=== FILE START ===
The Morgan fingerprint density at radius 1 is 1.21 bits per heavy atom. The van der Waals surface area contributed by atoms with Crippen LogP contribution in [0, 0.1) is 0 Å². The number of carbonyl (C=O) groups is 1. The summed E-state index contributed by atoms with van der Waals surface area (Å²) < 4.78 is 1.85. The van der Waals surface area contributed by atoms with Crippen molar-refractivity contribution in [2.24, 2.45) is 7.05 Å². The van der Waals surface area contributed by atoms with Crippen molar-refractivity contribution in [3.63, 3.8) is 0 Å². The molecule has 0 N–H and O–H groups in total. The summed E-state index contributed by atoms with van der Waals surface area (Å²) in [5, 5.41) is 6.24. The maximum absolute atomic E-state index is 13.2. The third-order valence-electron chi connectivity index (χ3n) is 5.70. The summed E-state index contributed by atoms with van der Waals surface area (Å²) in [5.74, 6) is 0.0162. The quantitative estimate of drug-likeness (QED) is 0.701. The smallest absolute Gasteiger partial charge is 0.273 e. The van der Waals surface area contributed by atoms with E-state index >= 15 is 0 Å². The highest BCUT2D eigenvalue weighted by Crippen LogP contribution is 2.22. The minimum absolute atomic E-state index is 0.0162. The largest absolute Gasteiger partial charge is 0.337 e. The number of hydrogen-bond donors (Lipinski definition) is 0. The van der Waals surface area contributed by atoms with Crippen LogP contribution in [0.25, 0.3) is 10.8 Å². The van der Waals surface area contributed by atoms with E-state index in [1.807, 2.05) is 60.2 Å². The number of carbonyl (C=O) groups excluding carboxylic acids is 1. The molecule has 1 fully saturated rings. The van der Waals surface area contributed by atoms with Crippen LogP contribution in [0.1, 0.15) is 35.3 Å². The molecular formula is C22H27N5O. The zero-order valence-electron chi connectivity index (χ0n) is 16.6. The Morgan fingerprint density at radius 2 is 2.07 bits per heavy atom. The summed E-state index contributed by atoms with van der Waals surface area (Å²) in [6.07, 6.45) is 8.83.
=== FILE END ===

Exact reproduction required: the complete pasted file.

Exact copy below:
The Morgan fingerprint density at radius 1 is 1.21 bits per heavy atom. The van der Waals surface area contributed by atoms with Crippen LogP contribution in [0, 0.1) is 0 Å². The number of carbonyl (C=O) groups is 1. The summed E-state index contributed by atoms with van der Waals surface area (Å²) < 4.78 is 1.85. The van der Waals surface area contributed by atoms with Crippen molar-refractivity contribution in [2.24, 2.45) is 7.05 Å². The van der Waals surface area contributed by atoms with Crippen molar-refractivity contribution in [3.63, 3.8) is 0 Å². The molecule has 0 N–H and O–H groups in total. The summed E-state index contributed by atoms with van der Waals surface area (Å²) in [5, 5.41) is 6.24. The maximum absolute atomic E-state index is 13.2. The third-order valence-electron chi connectivity index (χ3n) is 5.70. The summed E-state index contributed by atoms with van der Waals surface area (Å²) in [5.74, 6) is 0.0162. The quantitative estimate of drug-likeness (QED) is 0.701. The smallest absolute Gasteiger partial charge is 0.273 e. The van der Waals surface area contributed by atoms with E-state index >= 15 is 0 Å². The highest BCUT2D eigenvalue weighted by Crippen LogP contribution is 2.22. The minimum absolute atomic E-state index is 0.0162. The largest absolute Gasteiger partial charge is 0.337 e. The number of hydrogen-bond donors (Lipinski definition) is 0. The van der Waals surface area contributed by atoms with Crippen LogP contribution in [0.25, 0.3) is 10.8 Å². The van der Waals surface area contributed by atoms with E-state index in [1.807, 2.05) is 60.2 Å². The number of carbonyl (C=O) groups excluding carboxylic acids is 1. The molecule has 1 fully saturated rings. The van der Waals surface area contributed by atoms with Crippen LogP contribution in [0.1, 0.15) is 35.3 Å². The molecular formula is C22H27N5O. The zero-order valence-electron chi connectivity index (χ0n) is 16.6. The Morgan fingerprint density at radius 2 is 2.07 bits per heavy atom. The summed E-state index contributed by atoms with van der Waals surface area (Å²) in [6.07, 6.45) is 8.83.